What to do when a partner discloses they have a problem with online pornography

When a partner unexpectedly discloses to you that they may have a hidden problem with online pornography, it can be difficult to know what, or the right, thing to do next.

What can I do when my partner tells me they have a problem with pornography?

This is called a partner disclosure, while usually upsetting and distressing for unprepared partners, a disclosure retains a degree of connection and integrity within the relationship. For many, talking about a personal and private porn habit can be a difficult and awkward conversation to start, so it’s not unusual to just avoid the topic altogether.

“Partners that choose to make a disclosure about problematic porn use are generally psychologically ready for openness, support and intervention – they are reaching out to you for help.”

Don’t panic

If your partner discloses that they have a problem with online pornography – don’t panic. The fact that they came to you about the problem is a positive sign and a really big deal for them. The priority should be getting the support and intervention both you and your partner needs right now to address, understand and overcome the problem.  

A discovery, on the other hand is when there has been no discussion or disclosure from a partner about any use of pornography and a discovery is made by you. Whether by accident, incident or intuition, discoveries can be intensely stressful and traumatic for partners. Hidden or secretive pornography use can create complex dilemmas and problems for otherwise committed couples.

If you would like to understand more about the potential impact of hidden porn use, read my article Two Harmful Results of Hidden Porn Use.

It’s not just the pornography content that is the problem here of course. Both a disclosure and discovery can bring to light some unexpected fundamental flaws in a relationship associated with trust, openness, honesty, safety and security. Once there is a realisation of deception or dishonestly by a loving partner, feelings of anger and betrayal could surge – so hold tight. The process of working through a discovery together will not be the same as a disclosure.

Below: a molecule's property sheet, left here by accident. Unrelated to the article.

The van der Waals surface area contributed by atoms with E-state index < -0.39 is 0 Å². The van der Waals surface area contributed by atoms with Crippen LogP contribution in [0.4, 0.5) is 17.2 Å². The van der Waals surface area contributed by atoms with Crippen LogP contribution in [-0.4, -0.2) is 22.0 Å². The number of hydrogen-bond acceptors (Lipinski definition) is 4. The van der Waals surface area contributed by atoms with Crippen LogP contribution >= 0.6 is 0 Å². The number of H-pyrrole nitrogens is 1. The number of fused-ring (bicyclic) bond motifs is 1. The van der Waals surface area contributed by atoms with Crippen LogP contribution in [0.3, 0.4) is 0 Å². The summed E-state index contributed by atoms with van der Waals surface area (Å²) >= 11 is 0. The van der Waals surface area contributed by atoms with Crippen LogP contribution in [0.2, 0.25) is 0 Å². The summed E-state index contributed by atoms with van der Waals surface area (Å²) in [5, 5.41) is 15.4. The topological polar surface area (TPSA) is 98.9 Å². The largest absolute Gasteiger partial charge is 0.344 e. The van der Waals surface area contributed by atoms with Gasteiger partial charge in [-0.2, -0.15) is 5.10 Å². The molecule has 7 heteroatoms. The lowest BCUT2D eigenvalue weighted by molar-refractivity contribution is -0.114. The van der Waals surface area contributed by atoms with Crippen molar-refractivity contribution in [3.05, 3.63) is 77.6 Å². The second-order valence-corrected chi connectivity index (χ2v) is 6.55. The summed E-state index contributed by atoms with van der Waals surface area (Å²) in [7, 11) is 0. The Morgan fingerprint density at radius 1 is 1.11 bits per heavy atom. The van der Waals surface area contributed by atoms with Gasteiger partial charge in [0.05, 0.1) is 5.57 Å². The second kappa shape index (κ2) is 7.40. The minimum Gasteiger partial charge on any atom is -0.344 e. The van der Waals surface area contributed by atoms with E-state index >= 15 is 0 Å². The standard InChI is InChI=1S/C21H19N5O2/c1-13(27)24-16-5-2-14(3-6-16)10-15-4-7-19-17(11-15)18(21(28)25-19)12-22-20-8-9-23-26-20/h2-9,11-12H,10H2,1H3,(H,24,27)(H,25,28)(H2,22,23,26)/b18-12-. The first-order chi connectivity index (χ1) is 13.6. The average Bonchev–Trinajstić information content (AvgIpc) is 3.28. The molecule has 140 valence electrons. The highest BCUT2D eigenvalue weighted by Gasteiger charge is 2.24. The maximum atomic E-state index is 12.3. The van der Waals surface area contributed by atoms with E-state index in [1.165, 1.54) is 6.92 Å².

Preference versus problem

Hidden pornography use is not the same as problematic pornography use or online pornography addiction. Many people make a conscious choice not to talk about their use of pornography to a partner which may in-time result in a discovery. Some times a disclosure finally comes after multiple discoveries and this is when couples end up in therapy together.

The antidote to avoid the dilemma of a disclosure or a discovery of porn use is continuous communication and openness about sex and sexuality including exploring feelings, beliefs, desires and attitudes towards sex throughout your relationship.

Acknowledge that they are reaching out for help

Partners that choose to make a disclosure about problematic porn use are generally psychologically ready for openness, support and intervention. They are reaching out to you for help and might be at rock bottom. They often prepare mentally for some time, or with a therapist, how best to approach the situation and bring it to light, thus displaying their desire and readiness for change.

Talk about the signs and symptoms

The signs of an invisible addiction may already be presenting in your relationship and interfering with your romantic attachment and intimacy. Often partners intuitively know that all is not right but are unable to pinpoint any specific problem.

Ultimately, its crucial to understand that no one intentionally or consciously develops a dependency or addiction in the first place. Focusing on establishing mental health and well-being is paramount when this type of circumstance arises.

Be compassionate

Taking a compassionate approach towards your partners problem, challenging as that may be if you are hurting too, will be beneficial for you both in the long run. That does not mean your thoughts and feelings don’t matter right now – it means you can both feel and separate your feelings towards your partner and their problem and tend to both.

You both deserve support and healing, but you may not be the best people to do that for each other once this breaks. The time will come to work through any relationship concerns once your partner is overcoming their problem. Remember to also treat yourself with compassion and release yourself of any blame for your partners problem.

Understand more about the problem

Following the initial partner disclosure, the first step is to make a mutual agreement to sit down together in a safe environment to understand and discuss, in detail, the nature of the problem and the many behaviours and symptoms associated with the problem.